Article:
What can we configure with PowerShell

Configuring computers with a desired status

The Azure Automation state configuration allows you to set configurations for your servers and ensure that these servers are in the specified state over time.

  • Integrate a virtual machine with Azure Automation DSC management
  • Upload a configuration to Azure Automation
  • Compiling a configuration into a node configuration
  • Assign a node configuration to a managed node
  • Check the compliance status of a managed node

For this tutorial we will use a simple DSC configuration that will ensure that IIS is installed on the VM.

requirements

Partial configuration support

Azure Automation State Configuration supports the use of partial configurations. In this scenario, DSC is configured to allow multiple configurations to be managed independently, with each configuration being pulled from Azure Automation. However, only one configuration can be assigned to a node using an automation account. This means that if you are using two configurations for one node, you will need two automation accounts.

For details on registering a sub-configuration from a pull service, see the sub-configuration documentation.

For more information about how teams can work together to co-manage servers using configuration as code, see Understanding DSC's Role in a CI / CD Pipeline.

Sign in to Azure

Sign in to your Azure subscription using the Connect-AzAccount cmdlet and follow the on-screen instructions.

Create and upload a configuration in Azure Automation

Type the following into a text editor and save the file locally as a TestConfig.ps1.

Note

In more complex scenarios where multiple modules need to be imported that provide DSC resources, you need to ensure that each module has a unique line of type in your configuration.

Call the Import-AzAutomationDscConfiguration cmdlet to upload the configuration to your Automation account.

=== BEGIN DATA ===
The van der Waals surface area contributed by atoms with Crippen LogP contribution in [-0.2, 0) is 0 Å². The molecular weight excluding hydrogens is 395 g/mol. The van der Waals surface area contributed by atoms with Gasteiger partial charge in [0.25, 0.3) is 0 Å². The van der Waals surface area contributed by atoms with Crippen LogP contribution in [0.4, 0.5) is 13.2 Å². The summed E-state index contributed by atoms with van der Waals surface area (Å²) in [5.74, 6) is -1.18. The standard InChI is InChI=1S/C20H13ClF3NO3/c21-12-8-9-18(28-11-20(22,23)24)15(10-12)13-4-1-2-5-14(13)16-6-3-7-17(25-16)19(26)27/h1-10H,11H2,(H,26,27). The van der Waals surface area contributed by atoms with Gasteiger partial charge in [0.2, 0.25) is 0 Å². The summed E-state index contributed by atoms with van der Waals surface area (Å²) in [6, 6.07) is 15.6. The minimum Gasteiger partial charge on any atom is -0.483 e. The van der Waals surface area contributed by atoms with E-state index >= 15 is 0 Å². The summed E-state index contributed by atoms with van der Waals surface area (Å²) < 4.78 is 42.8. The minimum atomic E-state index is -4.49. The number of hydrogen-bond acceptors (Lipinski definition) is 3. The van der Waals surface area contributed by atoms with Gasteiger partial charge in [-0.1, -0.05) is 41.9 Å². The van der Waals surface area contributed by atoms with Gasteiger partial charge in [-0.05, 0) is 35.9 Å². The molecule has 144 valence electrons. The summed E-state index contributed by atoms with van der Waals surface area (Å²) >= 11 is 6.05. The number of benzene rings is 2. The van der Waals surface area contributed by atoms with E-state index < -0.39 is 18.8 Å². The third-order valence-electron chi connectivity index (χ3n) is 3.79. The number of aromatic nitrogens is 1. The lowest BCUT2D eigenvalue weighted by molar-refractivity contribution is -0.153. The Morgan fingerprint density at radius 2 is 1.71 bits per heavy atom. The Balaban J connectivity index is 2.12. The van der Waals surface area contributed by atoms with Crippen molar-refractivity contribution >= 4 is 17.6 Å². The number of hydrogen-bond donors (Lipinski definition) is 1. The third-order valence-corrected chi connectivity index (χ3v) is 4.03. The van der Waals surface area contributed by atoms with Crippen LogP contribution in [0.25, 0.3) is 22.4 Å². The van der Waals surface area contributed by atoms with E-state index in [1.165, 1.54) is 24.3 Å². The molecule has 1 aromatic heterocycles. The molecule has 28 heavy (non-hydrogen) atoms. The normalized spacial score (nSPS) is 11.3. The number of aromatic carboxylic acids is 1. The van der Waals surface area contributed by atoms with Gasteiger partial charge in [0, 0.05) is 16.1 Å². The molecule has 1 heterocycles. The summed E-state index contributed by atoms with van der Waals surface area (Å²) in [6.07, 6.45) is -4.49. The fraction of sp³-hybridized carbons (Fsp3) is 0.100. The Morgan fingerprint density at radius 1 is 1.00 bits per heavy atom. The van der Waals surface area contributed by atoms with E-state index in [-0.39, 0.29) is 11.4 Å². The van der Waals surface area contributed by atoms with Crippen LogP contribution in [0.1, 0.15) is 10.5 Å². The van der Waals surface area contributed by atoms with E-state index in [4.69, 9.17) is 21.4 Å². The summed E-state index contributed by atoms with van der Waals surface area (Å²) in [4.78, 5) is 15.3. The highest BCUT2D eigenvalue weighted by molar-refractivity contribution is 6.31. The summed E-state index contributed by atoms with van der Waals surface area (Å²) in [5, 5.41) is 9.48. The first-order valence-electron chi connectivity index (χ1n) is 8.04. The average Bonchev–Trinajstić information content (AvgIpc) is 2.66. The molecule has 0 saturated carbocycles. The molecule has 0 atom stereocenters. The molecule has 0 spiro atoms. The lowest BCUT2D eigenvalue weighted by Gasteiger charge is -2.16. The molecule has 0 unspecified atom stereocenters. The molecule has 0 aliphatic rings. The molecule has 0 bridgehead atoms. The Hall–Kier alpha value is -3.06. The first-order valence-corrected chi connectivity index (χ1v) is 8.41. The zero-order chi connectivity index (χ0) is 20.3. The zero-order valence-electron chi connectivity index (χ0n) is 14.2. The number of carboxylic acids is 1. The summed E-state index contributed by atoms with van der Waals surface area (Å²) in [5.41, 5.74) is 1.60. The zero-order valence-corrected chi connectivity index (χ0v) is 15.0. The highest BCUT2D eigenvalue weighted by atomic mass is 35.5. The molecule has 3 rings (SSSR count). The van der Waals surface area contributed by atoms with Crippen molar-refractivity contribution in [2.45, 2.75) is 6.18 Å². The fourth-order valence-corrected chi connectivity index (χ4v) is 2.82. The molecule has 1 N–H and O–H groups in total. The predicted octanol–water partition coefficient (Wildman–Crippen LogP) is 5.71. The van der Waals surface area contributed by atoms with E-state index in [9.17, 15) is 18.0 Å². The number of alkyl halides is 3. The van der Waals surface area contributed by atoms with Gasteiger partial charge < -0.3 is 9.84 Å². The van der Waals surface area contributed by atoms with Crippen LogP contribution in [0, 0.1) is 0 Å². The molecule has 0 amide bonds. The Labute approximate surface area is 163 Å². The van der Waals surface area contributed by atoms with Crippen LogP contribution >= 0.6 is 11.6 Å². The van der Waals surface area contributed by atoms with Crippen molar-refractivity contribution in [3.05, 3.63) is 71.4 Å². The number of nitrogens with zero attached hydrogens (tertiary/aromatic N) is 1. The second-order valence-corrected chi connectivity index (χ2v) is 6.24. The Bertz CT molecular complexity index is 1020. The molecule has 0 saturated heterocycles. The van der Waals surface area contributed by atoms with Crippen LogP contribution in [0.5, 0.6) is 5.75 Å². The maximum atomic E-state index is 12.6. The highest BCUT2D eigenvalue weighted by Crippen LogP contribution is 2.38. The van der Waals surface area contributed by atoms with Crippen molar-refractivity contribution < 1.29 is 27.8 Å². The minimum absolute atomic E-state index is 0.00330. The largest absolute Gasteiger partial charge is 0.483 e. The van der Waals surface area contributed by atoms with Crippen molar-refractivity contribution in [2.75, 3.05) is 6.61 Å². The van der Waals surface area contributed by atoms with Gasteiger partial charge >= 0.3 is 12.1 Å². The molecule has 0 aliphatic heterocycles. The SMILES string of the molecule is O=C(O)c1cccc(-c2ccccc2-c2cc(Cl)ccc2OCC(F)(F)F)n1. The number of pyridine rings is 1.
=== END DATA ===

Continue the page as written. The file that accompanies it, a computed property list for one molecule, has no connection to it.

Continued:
Compiling a configuration into a node configuration

A DSC configuration must be compiled into a node configuration before it can be assigned to a node. See DSC Configurations for more information.

Call the Start-AzAutomationDscCompilationJob cmdlet to compile the configuration into a node configuration named in your Automation account.

Register a virtual machine for state configuration management

With Azure Automation State Configuration, you can manage Azure virtual machines (using the classic model or the Resource Manager model), local virtual machines, Linux machines, AWS virtual machines, and local physical machines. This topic covers registering only Azure Resource Manager VMs. For information about registering other types of computers, see Integrate computers for management by Azure Automation state configuration.

Call the Register-AzAutomationDscNode cmdlet to register your virtual machine as a managed node with the Azure Automation State Configuration.

Specify the configuration mode settings

Use the Register-AzAutomationDscNode cmdlet to register a virtual machine as a managed node and to specify configuration properties. You can e.g. For example, specify that the state of the computer should only be applied once by specifying the value of the property. State Configuration does not attempt to apply the configuration after the initial verification.

You can also specify how often DSC checks the configuration state by using the property. For more information about DSC configuration settings, see Configuring Local Configuration Manager.

Assign a node configuration to a managed node

Now we can assign the compiled node configuration to the VM to be configured.

This assigns the node configuration named to the registered DSC node. By default, the DSC node is checked for compliance with the node configuration every 30 minutes. To change the compliance check interval, see Configuring Local Configuration Manager.

Check the compliance status of a managed node

You can get reports on the compliance status of a managed node by using the Get-AzAutomationDscNodeReport cmdlet.

Next Steps